An international active fandom of Terry Pratchett lives in the L-space (www.lspace.org: All libraries are connected in L-space by the bookwormholes created by the strong space-time distortions found in any large collection of books”). One favourite activity of Pratchett fen is to annotate the cultural references in his books, from popular culture to classical mythology and modern physics.2 They also started to organize Discworld Conventions in 1996, first in the UK, later globally; Pratchett usually participated as the Guest of Honour, as indeed he was in many other SF cons around the world. It should be noted that Nordic readers discovered Terry Pratchett quite early: he was the Guest of Honour in the SF Con in Sweden already in 1992, and in Finncon in 1993.

In December 2007, Terry Pratchett publicly announced that he was suffering from early-onset Alzheimer’s. He later filmed a TV-documentary of his experiences with the disease for BBC, donated extensively to Alzheimer’s Research UK, and in many ways became a voice for people living with dementia. He also publicly argued for the right of a terminally ill person to be able to choose the time of one’s death. However, he continued to work with his numerous book ideas, finishing several books. By 2010 he was finding it hard to visually work with text and changed to dictating his books to an assistant.

When Pratchett started the Discworld series in 1983, it was to “have fun with some of the clichés”. The first two Discworld books are clearly written in that vein – in addition to a wild and absurd imagination – but soon he changed his approach to comment on modern culture and society. Many of the Discworld novels take up real-world subjects from religion, philosophy and rock-and-roll to film industry, newspaper publishing, finances, police and army organization and a variety of bureaucratic and ruling systems. The common plot in generic fantasy takes its world through a crisis back to balance when evil is banished: the world is moved by politics, war and power struggles, but it stays basically the same. Science fiction is left to deal with technological change and its effect on society. Terry Pratchett is the rare fantasy writer who takes that theme to a fantasy setting, book by book: Discworld is always changing, it grapples with modernization and technological change continuously, as it’s taken “kicking and screaming into the Century of the Fruitbat”. Pratchett uses with equal ease old myths, the ancient Greece and Egypt as well as modern university politics. Indeed, his text is chock-full of (classic and popular) literary allusions.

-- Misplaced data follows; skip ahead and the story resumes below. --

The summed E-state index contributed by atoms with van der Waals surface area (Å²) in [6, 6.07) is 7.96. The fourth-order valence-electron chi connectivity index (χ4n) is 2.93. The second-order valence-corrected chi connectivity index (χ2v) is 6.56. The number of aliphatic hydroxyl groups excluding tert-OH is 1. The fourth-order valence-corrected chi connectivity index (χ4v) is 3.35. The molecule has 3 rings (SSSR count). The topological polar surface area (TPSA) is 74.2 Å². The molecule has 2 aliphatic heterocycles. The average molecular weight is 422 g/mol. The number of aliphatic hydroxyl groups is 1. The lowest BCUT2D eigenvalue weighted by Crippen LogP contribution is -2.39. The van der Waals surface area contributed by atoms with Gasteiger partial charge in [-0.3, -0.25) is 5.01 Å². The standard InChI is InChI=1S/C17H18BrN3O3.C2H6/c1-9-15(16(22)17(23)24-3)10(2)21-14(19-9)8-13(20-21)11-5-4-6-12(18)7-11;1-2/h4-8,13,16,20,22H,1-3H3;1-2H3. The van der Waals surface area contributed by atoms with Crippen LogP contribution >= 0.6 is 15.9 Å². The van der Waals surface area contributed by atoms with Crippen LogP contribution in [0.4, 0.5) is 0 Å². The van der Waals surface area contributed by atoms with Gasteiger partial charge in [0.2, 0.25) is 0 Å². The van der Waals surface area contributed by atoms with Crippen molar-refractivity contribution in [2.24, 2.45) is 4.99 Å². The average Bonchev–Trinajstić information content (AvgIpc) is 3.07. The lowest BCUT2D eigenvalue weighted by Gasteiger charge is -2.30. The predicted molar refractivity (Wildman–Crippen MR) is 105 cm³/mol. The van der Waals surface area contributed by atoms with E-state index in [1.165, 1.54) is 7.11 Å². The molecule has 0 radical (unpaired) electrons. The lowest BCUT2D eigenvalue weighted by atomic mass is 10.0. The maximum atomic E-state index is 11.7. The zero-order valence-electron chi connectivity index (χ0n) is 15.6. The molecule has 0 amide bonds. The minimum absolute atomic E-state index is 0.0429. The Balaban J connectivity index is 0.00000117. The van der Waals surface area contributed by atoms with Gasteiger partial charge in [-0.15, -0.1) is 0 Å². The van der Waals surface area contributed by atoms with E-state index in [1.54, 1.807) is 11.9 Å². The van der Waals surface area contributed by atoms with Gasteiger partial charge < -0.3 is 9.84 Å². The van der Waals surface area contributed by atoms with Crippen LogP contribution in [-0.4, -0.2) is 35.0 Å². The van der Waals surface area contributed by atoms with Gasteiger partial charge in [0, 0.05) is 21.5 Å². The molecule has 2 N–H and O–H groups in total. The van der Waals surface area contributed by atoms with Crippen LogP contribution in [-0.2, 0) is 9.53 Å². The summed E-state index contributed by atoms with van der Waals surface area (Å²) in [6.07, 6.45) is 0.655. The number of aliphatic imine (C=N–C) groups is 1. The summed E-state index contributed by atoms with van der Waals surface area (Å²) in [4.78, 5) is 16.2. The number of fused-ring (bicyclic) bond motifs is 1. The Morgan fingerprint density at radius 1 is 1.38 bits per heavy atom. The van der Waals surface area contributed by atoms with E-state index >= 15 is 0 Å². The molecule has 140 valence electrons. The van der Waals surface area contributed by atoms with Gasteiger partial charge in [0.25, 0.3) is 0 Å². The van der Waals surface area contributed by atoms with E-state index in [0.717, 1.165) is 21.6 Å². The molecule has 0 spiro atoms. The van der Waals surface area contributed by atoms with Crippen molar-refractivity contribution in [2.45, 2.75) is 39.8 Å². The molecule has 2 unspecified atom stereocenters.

Read a Pratchett book, and you’ll get a complicated plot, some unforgettable characters, and storytelling that is simultaneously funny and deadly serious. As a British humourist he was an offspring of Monty Python – especially in the abundant footnotes. Some call him sarcastic, but he is always humane, and if he grins showing his teeth, it’s because he is on the side of the downtrodden. The consistent theme of his books, Discworld and others, is how to oppose prejudice, injustice, inequality and intolerance. He mercilessly parodies heroes, his protagonists are fallible, they have their weaknesses and dark sides and they live in a chaotic world. They often have a cynical common sense attitude to the world, but they always manage to stand for justice, tolerance and equality. Pratchett himself saw fantasy as fundamental to the way we understand the world. To him a good fantasy novel “is just a mirror of our own world, but one whose reflection is subtly distorted.” As one of his famous characters, DEATH, expressed it in Hogfather: “HUMANS NEED FANTASY TO BE HUMAN.” Thank you, Sir Terry, for strengthening our humanity.


1 Biography and quotes from interviews: http://www.lspace.org.